KARACHI, March 17: Representatives of trade and labour unions and civil society activists on March 16 demanded that the government provide labour and constitutional rights to home-based workers.
They were speaking at one-day provincial conference on home-based workers on “Finalization of the Implementation of Strategy for HBWs in Sindh”. The event was jointly organized by HomeNet Pakistan, Pakistan Institute of Labour Education and Research (PILER) and Oxfam at PILER Centre.
The conference was attended by several home-based workers from across Sindh.
Justice (r) Majida Razvi, chairwoman Sindh Human Rights Commission (SHRC); Umm-e-Laila Azhar of HomeNet Pakistan; Habibuddin Junaidi, convenor Sindh Labour Solidarity Committee; Karamat Ali, executive director of PILER; Mehnaz Rehman, director Aurat Foundation; Zahra Goawala, researcher; Majid Aziz, president of Employers Federation of Pakistan (EFP); Ashraf Naqvi, joint director of Labour and Human Resource Department of Sindh; Ali Arslan, economist; Zulfiqar Shah, joint director PILER; Irfana Jabbar and Rehana Yasmeen, representatives of home-based workers spoke on the occasion.
The speakers pointed out that estimated 12 million poor women working as home-based workers are the least paid and most exploited in the value chain of production processes being in an extremely disadvantageous social and cultural positions. All home-based workers should be provided the fundamental right of association to form unions. Home-based workers are invisible because they work at homes and unorganised due to nature of their work.
Home-based workers of Sindh welcome the Sindh chief minster’s initiative to launch the first-ever policy for home-based workers in Asia. It is a step forward towards the recognition of home-based workers, policy recommendations presented on the occasion stated. The Sindh government was urged to develop a comprehensive action plan for the implementation of the policy.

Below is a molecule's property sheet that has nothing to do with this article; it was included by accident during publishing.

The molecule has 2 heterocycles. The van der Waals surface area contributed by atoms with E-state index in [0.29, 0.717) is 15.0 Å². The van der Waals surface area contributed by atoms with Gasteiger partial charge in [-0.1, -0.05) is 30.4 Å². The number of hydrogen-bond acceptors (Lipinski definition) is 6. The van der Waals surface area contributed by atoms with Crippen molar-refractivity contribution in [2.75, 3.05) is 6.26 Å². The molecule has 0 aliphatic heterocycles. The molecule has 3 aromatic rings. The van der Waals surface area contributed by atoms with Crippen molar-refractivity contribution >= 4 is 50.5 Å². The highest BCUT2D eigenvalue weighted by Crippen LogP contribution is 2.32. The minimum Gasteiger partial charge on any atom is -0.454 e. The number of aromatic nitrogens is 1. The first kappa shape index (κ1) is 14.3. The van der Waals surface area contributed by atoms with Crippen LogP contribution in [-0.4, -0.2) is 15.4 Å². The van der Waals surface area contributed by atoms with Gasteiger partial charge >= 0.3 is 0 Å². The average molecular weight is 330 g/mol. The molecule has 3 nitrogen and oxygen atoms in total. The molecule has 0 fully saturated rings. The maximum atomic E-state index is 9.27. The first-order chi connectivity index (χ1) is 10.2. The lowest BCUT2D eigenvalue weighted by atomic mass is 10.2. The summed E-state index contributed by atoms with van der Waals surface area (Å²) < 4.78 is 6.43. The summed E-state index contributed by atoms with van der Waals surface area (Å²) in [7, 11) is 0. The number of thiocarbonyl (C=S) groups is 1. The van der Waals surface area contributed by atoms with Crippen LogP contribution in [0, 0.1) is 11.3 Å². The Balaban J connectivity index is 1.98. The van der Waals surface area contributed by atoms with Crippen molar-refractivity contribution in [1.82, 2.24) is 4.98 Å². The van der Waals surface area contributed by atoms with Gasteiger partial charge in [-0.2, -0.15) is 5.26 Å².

The provincial government was also asked to ensure participation of HBWs and allocate adequate budget including upgrading of homes of HBWs, which are also their work places; skill development (including re-skilling for alternative employment) and appropriate literacy programmes, including financial literacy; social protection, including occupational health and safety; access to credit and economic resources.
Right to association and social protection should be provided to all home-based workers. The speakers demand to issue social protection cards for women working in the home based informal economy. To create awareness on occupational safety and health and provisions of services at their door steps special sessions be held. The right to collective bargaining must be ensured.
Appropriate bargaining forums at the city level must be created, they must be enshrined in law, and there must be sufficient budgetary provision for them to function effectively. This requires designing the rules of participation, establishing criteria for determining the issues for negotiation, and envisaging how such new forums will engage with the wider policymaking and regulatory frameworks so that these become a meaningful part of participatory decision-making.
The speakers underlined the need that representation of workers from the informal sector to be ensured in the local government ancillary bodies giving 33 percent representation to women; workers from informal sector must be involved in the urban and town planning bodies, committees of local, provincial and urban planning cells/units.
The speakers underlined the need that rights based organizations should monitor and make sure implementation of all international conventions, especially which have been committed by Pakistan under GSP-Plus scheme by European Union.
Published by Daily Times on March 17, 2017